The best candidates for Langley City Council are relatively easy to identify, although voting may take a little extra effort this year.
Gail Fleming is running as a write-in candidate, a rarity in Island County general elections. She, Harolynne Bobis and Rhonda Salerno are all strong, intelligent and well-spoken women who are knowledgeable about city government and have given their time to serve on citizen-led committees.
Fleming’s path to becoming a write-in candidate is unique. Scott Chaplin and Tony Gill filed to run for the position currently held by Peter Morton, who isn’t seeking reelection. But then Tim Callison resigned as mayor and the council appointed Chaplin to the position.
Chaplin is no longer seeking the council seat, but his name will still appear on the ballot along with Gill. Fleming stepped in to run as a write-in candidate.
Fleming has a shot at winning a place in county history. Longtime county officials can’t remember any candidate winning in the general election as a write-in. Sharon Franzen ran as a write-in for court clerk in the primary election in 2008, winning a place as a regular candidate on the general election ballot.
In state-level races, the Office of the Secretary of State is aware of only one candidate ever winning in the general election as a write-in.
History aside, the reasons to vote for Fleming are simple. She’s right for the position and represents city residents’ values. She served 12 years on the city’s Parks and Open Space Commission and seven on the Planning Advisory Board. She was a founding member of the citizen-led group, the Langley Critical Area Alliance, which aims to preserve and protect the city’s wetlands and bluffs.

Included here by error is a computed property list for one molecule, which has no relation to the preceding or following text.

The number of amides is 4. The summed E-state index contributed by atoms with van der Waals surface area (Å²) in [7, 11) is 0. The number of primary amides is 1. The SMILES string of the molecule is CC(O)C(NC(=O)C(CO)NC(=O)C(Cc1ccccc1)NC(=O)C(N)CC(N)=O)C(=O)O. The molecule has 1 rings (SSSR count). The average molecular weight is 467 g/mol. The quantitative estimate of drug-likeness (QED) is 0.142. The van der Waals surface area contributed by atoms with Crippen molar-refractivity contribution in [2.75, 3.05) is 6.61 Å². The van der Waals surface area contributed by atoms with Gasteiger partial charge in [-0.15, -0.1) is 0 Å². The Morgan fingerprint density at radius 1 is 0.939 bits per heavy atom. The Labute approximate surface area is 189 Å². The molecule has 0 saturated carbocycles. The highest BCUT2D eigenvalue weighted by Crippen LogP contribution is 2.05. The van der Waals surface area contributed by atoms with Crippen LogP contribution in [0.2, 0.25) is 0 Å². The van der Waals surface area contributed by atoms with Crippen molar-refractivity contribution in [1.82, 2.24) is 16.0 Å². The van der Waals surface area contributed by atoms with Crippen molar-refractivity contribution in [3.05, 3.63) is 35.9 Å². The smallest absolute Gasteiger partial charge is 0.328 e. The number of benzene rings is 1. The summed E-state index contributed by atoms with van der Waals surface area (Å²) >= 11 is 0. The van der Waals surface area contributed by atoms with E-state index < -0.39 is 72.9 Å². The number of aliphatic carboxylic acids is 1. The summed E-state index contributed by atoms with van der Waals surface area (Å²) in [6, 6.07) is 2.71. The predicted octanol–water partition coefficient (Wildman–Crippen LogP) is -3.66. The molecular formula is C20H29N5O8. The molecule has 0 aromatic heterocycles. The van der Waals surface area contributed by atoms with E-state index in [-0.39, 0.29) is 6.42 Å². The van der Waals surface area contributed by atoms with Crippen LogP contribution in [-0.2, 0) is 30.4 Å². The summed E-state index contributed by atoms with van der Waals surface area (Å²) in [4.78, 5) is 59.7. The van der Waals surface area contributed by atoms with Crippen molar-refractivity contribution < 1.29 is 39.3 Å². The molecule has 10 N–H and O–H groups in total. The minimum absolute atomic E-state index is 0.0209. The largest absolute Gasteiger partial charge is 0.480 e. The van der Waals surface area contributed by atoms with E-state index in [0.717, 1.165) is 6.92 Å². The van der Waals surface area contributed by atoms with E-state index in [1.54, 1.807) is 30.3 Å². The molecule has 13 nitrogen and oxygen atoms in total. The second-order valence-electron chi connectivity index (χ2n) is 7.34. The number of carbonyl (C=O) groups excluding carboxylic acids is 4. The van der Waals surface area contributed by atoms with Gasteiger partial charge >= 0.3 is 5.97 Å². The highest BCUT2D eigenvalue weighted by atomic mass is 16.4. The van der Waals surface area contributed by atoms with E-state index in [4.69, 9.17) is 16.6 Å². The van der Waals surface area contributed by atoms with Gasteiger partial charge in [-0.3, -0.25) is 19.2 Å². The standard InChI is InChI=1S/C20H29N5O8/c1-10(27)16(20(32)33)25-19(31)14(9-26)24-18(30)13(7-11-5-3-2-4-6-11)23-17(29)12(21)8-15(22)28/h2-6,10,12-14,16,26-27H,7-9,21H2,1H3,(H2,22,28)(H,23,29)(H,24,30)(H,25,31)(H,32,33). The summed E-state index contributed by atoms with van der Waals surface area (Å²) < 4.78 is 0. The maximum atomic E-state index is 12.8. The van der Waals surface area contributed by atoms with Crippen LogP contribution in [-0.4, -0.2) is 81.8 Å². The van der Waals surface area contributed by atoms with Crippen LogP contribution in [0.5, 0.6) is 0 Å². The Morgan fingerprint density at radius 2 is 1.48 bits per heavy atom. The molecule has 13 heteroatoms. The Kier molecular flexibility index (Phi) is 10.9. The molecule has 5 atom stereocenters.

Gill, on the other hand, hasn’t stepped up to help improve the city in any official capacity before now. He’s concerned about problems he sees with infrastructure but isn’t offering solutions. It’s valuable to have an outside voice on a council, but his son Thomas Gill already fulfills that role.
Bobis and her rival, Kay Kenneweg, are both good candidates with energy to get things done and compassion for the community. Kenneweg, a former teacher and classroom nurse, has many priorities, from government transparency to increasing entertainment activities to helping businesses.
Yet Bobis has the edge as a member of the city’s Dismantling Systemic Racism advisory group and an experienced staff member in city government, albeit in Seattle. She wants to help businesses pay a livable wage, promote youth activities and protect the environment.
If she wins, Bobis would be the first person of color on the Langley council. For a city that’s made significant efforts to promote equality, it’s important to have a person of color offering her voice in a leadership position.
Salerno is running unopposed for the seat currently held by Dominique Emerson, who isn’t seeking reelection. As the chairperson of the Planning Advisory Board and a member of the Climate Crisis Action Committee, she’s informed, active and engaged. Langley will be lucky to have her.